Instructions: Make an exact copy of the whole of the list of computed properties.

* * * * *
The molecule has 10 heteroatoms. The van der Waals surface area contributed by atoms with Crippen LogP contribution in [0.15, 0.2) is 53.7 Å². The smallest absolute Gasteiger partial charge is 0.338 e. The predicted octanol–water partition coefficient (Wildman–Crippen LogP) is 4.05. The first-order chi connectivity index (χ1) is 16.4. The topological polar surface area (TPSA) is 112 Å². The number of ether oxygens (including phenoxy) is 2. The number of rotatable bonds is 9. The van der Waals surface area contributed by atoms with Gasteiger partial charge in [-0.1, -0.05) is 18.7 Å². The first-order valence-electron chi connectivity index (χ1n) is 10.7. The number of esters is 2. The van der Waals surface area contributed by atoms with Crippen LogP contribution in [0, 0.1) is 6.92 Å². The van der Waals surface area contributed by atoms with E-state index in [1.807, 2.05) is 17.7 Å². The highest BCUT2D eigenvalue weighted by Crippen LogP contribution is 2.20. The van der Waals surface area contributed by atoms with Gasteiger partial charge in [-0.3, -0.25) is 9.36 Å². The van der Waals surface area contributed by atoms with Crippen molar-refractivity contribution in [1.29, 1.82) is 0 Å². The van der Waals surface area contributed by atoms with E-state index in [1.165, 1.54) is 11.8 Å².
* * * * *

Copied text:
The molecule has 10 heteroatoms. The van der Waals surface area contributed by atoms with Crippen LogP contribution in [0.15, 0.2) is 53.7 Å². The smallest absolute Gasteiger partial charge is 0.338 e. The predicted octanol–water partition coefficient (Wildman–Crippen LogP) is 4.05. The first-order chi connectivity index (χ1) is 16.4. The topological polar surface area (TPSA) is 112 Å². The number of ether oxygens (including phenoxy) is 2. The number of rotatable bonds is 9. The van der Waals surface area contributed by atoms with Gasteiger partial charge in [-0.1, -0.05) is 18.7 Å². The first-order valence-electron chi connectivity index (χ1n) is 10.7. The number of esters is 2. The van der Waals surface area contributed by atoms with Crippen LogP contribution in [0, 0.1) is 6.92 Å². The van der Waals surface area contributed by atoms with E-state index in [1.807, 2.05) is 17.7 Å². The highest BCUT2D eigenvalue weighted by Crippen LogP contribution is 2.20. The van der Waals surface area contributed by atoms with Gasteiger partial charge in [-0.3, -0.25) is 9.36 Å². The van der Waals surface area contributed by atoms with Crippen molar-refractivity contribution in [1.29, 1.82) is 0 Å². The van der Waals surface area contributed by atoms with E-state index in [1.165, 1.54) is 11.8 Å².